Salivary Insulin Collection Protocol
Collection volume, general considerations, and basic guidelines to maximize salivary insulin sample integrity. Use this analyte-specific collection protocol to plan you collection methodology and sampling schemes.
3. Technical Summary
|Aliases:||INS, IDDM, IDDM1, IDDM2, ILPR, IRDN, MODY10|
|Optimum Collection Volume:||100 μL*|
|Fasting Insulin: Do not consume food or beverage within eight hours prior to saliva collection.
Glucose Challenge: Salivary insulin levels lag approximately 1 hour behind blood levels.
|Assay Range:||3.2-50,000 pg/mL|
Insulin, a core anabolic peptide hormone, is responsible for regulating the metabolism of nutrients such as glucose and fatty acids to promote their absorption into fat, liver, and skeletal muscle cells. It also suppresses the breakdown of proteins into amino acids. Circulating insulin levels stimulate cellular glucose oxidation, glycogenesis, lipogenesis, and proteogenesis to maintain glucose homeostasis and are mainly modulated by beta cells in the islets of Langerhans and hyperglycemic hormones such as cortisol, glucagon and growth hormones. Multiple systems, as well as metabolic and neural influences co-function to regulate insulin levels. Prolonged deficiencies in insulin regulation have been linked to a myriad of health risks, including metabolic syndrome, obesity, diabetes mellitus, water bloating, high blood pressure, endocrine dysfunctions and increased levels of inflammatory compounds in the blood. In saliva, insulin shares a near linear correlation to fasting blood levels and is a reliable surrogate for serum measures, with a 0.92 correlation (Fabre 2012). During an oral glucose tolerance test, research shows a ~30 minute delay between salivary insulin and the spike in serum insulin levels (Fekete 1993). Overall, salivary insulin presents a unique opportunity to monitor insulin levels prior to disease progression. Elevated fasting insulin is a hallmark of insulin resistance, which can precede type 2 diabetes onset by several years and may be used to justify changes in lifestyle to reduce the risk of disease (Tomoshige Hayashi 2013).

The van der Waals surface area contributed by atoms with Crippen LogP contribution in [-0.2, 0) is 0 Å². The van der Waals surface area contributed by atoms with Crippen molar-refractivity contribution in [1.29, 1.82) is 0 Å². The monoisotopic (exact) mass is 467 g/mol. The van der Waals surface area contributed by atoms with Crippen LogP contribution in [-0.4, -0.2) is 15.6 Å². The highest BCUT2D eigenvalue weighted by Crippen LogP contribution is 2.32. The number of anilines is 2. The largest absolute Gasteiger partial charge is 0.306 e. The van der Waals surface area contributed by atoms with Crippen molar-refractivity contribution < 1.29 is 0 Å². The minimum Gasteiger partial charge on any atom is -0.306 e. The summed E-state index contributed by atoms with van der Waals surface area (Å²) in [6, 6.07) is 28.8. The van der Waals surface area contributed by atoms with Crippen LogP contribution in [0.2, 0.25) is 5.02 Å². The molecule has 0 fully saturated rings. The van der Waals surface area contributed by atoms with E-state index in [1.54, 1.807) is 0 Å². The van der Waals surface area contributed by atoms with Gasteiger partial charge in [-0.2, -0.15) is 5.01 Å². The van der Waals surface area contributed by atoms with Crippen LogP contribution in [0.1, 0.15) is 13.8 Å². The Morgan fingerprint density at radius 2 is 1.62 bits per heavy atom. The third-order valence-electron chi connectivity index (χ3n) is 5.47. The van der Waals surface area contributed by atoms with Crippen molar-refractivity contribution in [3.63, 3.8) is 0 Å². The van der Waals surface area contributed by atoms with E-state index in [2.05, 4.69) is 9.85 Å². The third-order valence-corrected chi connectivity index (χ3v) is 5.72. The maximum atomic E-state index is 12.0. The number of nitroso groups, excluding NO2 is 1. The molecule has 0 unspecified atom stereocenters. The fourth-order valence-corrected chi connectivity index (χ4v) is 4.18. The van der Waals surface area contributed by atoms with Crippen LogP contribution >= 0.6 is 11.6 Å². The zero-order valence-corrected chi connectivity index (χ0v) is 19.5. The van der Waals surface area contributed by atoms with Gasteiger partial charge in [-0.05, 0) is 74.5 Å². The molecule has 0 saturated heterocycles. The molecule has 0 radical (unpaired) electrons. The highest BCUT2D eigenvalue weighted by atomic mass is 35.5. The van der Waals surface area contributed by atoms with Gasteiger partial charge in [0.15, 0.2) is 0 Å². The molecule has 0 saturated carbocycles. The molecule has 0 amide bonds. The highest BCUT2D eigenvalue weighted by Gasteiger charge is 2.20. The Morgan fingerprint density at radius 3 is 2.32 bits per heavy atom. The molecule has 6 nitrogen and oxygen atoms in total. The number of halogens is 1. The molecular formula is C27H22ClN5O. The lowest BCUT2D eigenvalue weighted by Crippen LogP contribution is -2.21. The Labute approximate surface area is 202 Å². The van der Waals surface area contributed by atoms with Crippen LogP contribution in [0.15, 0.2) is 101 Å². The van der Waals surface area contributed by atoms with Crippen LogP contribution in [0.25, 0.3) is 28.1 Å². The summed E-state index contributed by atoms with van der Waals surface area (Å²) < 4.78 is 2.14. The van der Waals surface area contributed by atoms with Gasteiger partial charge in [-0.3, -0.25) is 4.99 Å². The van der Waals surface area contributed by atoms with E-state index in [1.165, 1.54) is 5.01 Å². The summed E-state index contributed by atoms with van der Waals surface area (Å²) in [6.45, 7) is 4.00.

References & Salivary Insulin Research
- Goodson, JM, et al. (2014). Metabolic Disease Risk in Children by Salivary Biomarker Analysis. PLoS One. 9(6): e98799.
- Fekete Z, et al. (1993). Salivary and plasma insulin levels in man. Biochem Mol Biol Int. 30(4): 623–629.
- Fabre B, et al. (2012). Measurement of fasting salivary insulin and its relationship with serum insulin in children. Endocr Connect. 1(2): 58–61.
- Hartman ML, et al. (2016). Unhealthy Phenotype as Indicated by Salivary Biomarkers: Glucose, Insulin, VEGF-A, and IL-12p70 in Obese Kuwaiti Adolescents. J Obes. 2016: 6860240.
- Ebbeling CB, et al. (2002). Childhood obesity: public-health crisis, common sense cure. Lancet. 360(9331):473-82.
- Zhao X, et al. (2016). Using Metabolomic Profiles as Biomarkers for Insulin Resistance in Childhood Obesity: A Systematic Review. J Diabetes Res. 2016:8160545.
- D’Adamo E, et al. (2011). Type 2 diabetes in youth: epidemiology and pathophysiology. Diabetes Care. 34 Suppl 2:S161-5.
- Hayashi T, et al. (2013). Patterns of Insulin Concentration During the OGTT Predict the Risk of Type 2 Diabetes in Japanese Americans. Diabetes. 36(5): 1229-1235.